I am pleased to report that we did indeed make it back in time for the start of the ALK AGM and even managed to fit in a cup of tea and chats with a number of people before the meeting started. We had about 1 hour on the island in total. A very enjoyable day, and Caldey is certainly somewhere I would like to re-visit at some point to explore a bit more. I made it to the lighthouse though and that was the aim this time so all is well 🙂

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Back to the Usks and Barry

As covered in my last post, I was at the Association of Lighthouse Keepers (ALK) AGM in south Wales this weekend. The AGM is not just a meeting, it is actually a three or four day event with a number of associated lighthouse visits. For us, the event began on Friday with our first stop being East Usk. We’d visited this lighthouse, as well as West Usk, a few years ago. This time would be different though. Not only were we going to visit with a number of other lighthouse baggers, but we were also to be given a tour.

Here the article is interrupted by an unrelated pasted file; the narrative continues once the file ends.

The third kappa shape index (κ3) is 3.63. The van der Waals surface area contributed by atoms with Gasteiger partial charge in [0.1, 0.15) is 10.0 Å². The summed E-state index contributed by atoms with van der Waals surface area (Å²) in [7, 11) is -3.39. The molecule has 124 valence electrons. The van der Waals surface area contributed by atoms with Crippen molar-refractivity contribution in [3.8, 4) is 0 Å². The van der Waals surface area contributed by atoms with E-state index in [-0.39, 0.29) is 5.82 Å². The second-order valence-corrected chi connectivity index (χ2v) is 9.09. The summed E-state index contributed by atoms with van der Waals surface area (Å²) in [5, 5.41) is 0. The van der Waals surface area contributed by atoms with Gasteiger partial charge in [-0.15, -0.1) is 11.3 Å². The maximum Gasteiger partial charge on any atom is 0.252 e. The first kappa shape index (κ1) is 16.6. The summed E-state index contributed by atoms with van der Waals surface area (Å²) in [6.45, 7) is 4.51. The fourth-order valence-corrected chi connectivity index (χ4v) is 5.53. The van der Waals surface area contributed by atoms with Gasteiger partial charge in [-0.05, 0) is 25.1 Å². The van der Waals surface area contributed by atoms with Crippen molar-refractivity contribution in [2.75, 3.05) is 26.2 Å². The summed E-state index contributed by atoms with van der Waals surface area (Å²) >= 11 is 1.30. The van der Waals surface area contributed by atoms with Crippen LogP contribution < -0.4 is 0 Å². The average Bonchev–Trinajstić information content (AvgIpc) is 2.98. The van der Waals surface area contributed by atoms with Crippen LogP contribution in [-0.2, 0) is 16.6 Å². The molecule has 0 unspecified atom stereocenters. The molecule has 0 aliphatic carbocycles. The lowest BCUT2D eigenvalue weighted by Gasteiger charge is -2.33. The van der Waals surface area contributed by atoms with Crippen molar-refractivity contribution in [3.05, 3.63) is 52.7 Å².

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East Usk lighthouse

Our tour of East Usk began with a presentation by a very knowledgeable man called Jeremy who works/volunteers for the RSPB Newport Wetlands. Jeremy is the kind of person I plan on being when I am older and have more time on my hands – researching topics in great detail. Fortunately his chosen subject recently has been East Usk lighthouse so he was perfectly placed to deliver a presentation to us! His presentation began with the reason the lighthouse had been built, which was the first of many mentions of the huge tidal range along that part of the coastline over the weekend.